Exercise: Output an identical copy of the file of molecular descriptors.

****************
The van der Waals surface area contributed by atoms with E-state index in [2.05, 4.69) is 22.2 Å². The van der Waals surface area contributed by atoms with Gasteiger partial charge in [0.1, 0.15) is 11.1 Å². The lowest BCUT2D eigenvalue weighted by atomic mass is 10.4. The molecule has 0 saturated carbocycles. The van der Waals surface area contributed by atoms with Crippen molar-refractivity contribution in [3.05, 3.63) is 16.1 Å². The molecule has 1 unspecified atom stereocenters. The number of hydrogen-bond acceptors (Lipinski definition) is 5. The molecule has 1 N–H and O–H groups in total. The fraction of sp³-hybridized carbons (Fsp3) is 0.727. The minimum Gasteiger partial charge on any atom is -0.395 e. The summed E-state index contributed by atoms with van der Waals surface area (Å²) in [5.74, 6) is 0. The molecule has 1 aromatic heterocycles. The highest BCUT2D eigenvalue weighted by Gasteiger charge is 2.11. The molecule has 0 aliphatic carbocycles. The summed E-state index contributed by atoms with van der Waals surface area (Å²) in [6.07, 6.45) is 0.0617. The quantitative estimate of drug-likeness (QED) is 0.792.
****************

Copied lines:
The van der Waals surface area contributed by atoms with E-state index in [2.05, 4.69) is 22.2 Å². The van der Waals surface area contributed by atoms with Gasteiger partial charge in [0.1, 0.15) is 11.1 Å². The lowest BCUT2D eigenvalue weighted by atomic mass is 10.4. The molecule has 0 saturated carbocycles. The van der Waals surface area contributed by atoms with Crippen molar-refractivity contribution in [3.05, 3.63) is 16.1 Å². The molecule has 1 unspecified atom stereocenters. The number of hydrogen-bond acceptors (Lipinski definition) is 5. The molecule has 1 N–H and O–H groups in total. The fraction of sp³-hybridized carbons (Fsp3) is 0.727. The minimum Gasteiger partial charge on any atom is -0.395 e. The summed E-state index contributed by atoms with van der Waals surface area (Å²) in [5.74, 6) is 0. The molecule has 1 aromatic heterocycles. The highest BCUT2D eigenvalue weighted by Gasteiger charge is 2.11. The molecule has 0 aliphatic carbocycles. The summed E-state index contributed by atoms with van der Waals surface area (Å²) in [6.07, 6.45) is 0.0617. The quantitative estimate of drug-likeness (QED) is 0.792.